Marietta jeweler starts business school in Africa
by Ellen Eldridge
June 23, 2014 04:00 AM | 3667 views | 0 0 comments | 13 13 recommendations | email to a friend | print
Doug Meadows, owner of David Douglas Diamonds in Marietta, makes a presentation to women in Lusaka, Zambia, in March 2011. Meadows’ experience inspired him to start a business school in Kenya.<br>Special to the MDJ
Doug Meadows, owner of David Douglas Diamonds in Marietta, makes a presentation to women in Lusaka, Zambia, in March 2011. Meadows’ experience inspired him to start a business school in Kenya.
Special to the MDJ
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MARIETTA — A Marietta jewelry store owner has inspired and empowered women in Zambia, says a missionary who lives there.

A 10-day gem-seeking and business conference trip to Africa in 2011 inspired Doug Meadows, the owner of David Douglas Diamonds in Marietta, to start a school for entrepreneurs, he said. Meadows traveled first to Uganda, and then he said he went to Zambia, where he conducted a workshop for women.

Men dominated most of the conferences Meadows attended with the goal of ensuring “a fair trade, where miners are taken care of,” he said. “We like to talk to other business owners and learn about their culture and challenges.”

A mutual friend told Dawn Bridget Close, a missionary for the Foundation for the Realization of Economic Empowerment, Meadows was going to accompany her to Zambia for a business trip, Close said.

“When I heard Doug was a jeweler, I suggested we put on a seminar for jewelry, gemstones and mining,” she said. “Zambia is abounding in mineral wealth, but it is literally leaving the country by the ton — unprocessed.”

Close said she realized the local people weren’t profiting much from their resources.

“It wasn’t our intention to create jewelers,” Meadows started by saying, but he said he knew Close worked to “empower women.”

“Doug went so far above and beyond showing up to talk about being a jeweler,” Close said. “He brought a suitcase full of tools.”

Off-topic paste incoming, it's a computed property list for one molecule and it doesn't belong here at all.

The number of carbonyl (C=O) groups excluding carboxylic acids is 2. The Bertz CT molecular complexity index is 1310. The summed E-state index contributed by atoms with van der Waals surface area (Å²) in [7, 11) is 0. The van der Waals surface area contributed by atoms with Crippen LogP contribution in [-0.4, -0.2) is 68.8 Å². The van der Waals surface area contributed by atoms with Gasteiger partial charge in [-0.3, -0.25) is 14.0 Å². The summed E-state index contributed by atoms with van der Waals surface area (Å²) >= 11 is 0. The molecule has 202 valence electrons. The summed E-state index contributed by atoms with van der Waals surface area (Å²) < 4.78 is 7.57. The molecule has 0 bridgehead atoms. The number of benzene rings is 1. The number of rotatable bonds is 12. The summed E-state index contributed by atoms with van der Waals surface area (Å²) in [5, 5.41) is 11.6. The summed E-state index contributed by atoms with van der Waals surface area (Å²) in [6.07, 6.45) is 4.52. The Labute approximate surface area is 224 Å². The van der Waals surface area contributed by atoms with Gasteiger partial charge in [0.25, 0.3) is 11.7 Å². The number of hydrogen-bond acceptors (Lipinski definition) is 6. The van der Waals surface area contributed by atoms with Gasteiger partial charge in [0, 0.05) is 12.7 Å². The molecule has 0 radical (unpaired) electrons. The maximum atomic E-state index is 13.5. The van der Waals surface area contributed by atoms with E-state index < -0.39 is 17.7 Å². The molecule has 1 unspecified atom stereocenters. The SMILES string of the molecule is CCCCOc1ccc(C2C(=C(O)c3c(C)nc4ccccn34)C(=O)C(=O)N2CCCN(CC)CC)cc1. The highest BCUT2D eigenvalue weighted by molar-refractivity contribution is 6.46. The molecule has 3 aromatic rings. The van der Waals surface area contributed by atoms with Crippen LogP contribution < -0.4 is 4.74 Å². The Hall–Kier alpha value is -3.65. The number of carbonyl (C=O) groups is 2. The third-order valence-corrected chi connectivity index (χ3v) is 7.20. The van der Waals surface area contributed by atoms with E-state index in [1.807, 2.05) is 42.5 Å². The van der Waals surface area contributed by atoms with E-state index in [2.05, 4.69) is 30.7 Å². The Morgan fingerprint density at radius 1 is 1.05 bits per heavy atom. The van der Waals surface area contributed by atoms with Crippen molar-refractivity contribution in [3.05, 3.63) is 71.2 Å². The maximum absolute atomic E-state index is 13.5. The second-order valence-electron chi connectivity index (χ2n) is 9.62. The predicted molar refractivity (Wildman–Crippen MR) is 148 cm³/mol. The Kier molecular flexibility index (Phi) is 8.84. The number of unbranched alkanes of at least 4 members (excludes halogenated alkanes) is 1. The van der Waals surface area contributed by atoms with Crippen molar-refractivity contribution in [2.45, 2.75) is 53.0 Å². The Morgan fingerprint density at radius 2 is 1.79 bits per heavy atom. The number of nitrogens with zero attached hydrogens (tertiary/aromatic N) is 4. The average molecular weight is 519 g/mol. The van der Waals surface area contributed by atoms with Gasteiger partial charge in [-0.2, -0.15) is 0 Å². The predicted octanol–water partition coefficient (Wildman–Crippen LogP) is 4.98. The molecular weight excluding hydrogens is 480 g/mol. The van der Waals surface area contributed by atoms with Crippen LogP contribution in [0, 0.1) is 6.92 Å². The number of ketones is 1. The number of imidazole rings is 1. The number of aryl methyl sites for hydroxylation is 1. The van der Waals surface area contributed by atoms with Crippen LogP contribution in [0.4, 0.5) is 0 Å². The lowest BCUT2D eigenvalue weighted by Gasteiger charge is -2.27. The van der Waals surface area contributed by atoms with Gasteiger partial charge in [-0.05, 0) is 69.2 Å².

Meadows said he ordered a brand new drill so the women would have a drill with the right voltage, even though he could have donated a used drill he already owned.

“What he did was set us up to start our jewelry making project,” Close said, adding that 53 women showed up for the seminar.

 Meadows described how learning to use the donated tools, including files, saws, pliers, hammers and a variety of jewelry-making tools, blossomed into a business for the women.

Close said she asked Meadows to teach some basic jewelry making techniques in order to inspire the women to realize they could do more than just export uncut stones.

“It was a revelation for all of us to realize what could be done with the resources we have,” Close said.

The women living in an impoverished village can now transform recycled copper and semi-precious gems into finished jewelry, and then sell to consumers in Finland, Meadows said. Their products and story are online at www.free-zambia.org, she said.

Meadows said the women were so enthusiastic they had Close call Meadows, asking to learn more.

“Last July, I traveled to Atlanta and spent a day with Doug learning more techniques,” Close said. “He’s really been a key part of our jewelry project though teaching me skills that I could pass on to the women.”

In previous partnerships, Meadows said he had successfully taught jewelry-making skills, but the lack of education about business inevitably caused a group of Kenyans to fail. His hope is to educate, but “many of these people are busy looking for food for tonight,” he said.

“One thing Doug did was show the women how to use the Internet to market their products,” Close said. “I think Doug helped the miners and gemstone dealers realize what was and wasn’t realistic in marketing their gemstones.” 

Meadows said he realized teaching jewelry making skills wasn’t enough to succeed, and entrepreneurs needed to learn business and marketing skills.

“When we looked at why they failed, they didn’t understand business,” he said, adding they could learn a skill, but needed to learn money management and how to build a business plan.

“A goal of mine now is to start an entrepreneurship school to make job creators instead of job seekers,” Meadows said.

During his last stop in Kenya, Meadows realized an opportunity to work with an orphanage to develop a school.

“When I thought of orphanages, I always thought of babies in cribs” he said, adding his surprise to see teenagers in orphanages. He said he decided to start a school for orphaned children between the ages of 14 and 18 to further empower them through learning trade as well as business skills.

“The school that we are setting up will be a web-based school for orphans in Nakuru, Kenya,” he said, adding a physical school will exist at the orphanage as well.

Meadows said he used a model that worked for teaching pastors biblical skills through mini conferences supported with online training at Lifeschool International.

“The model worked well and I applied it toward business,” Meadows said.

The business school will teach more than just basic business skills, he said. Entrepreneurial and character skills will be taught through the use of biblical principals.

“Our goal is to help develop job creators, not just job seekers and change a generation,” he said.

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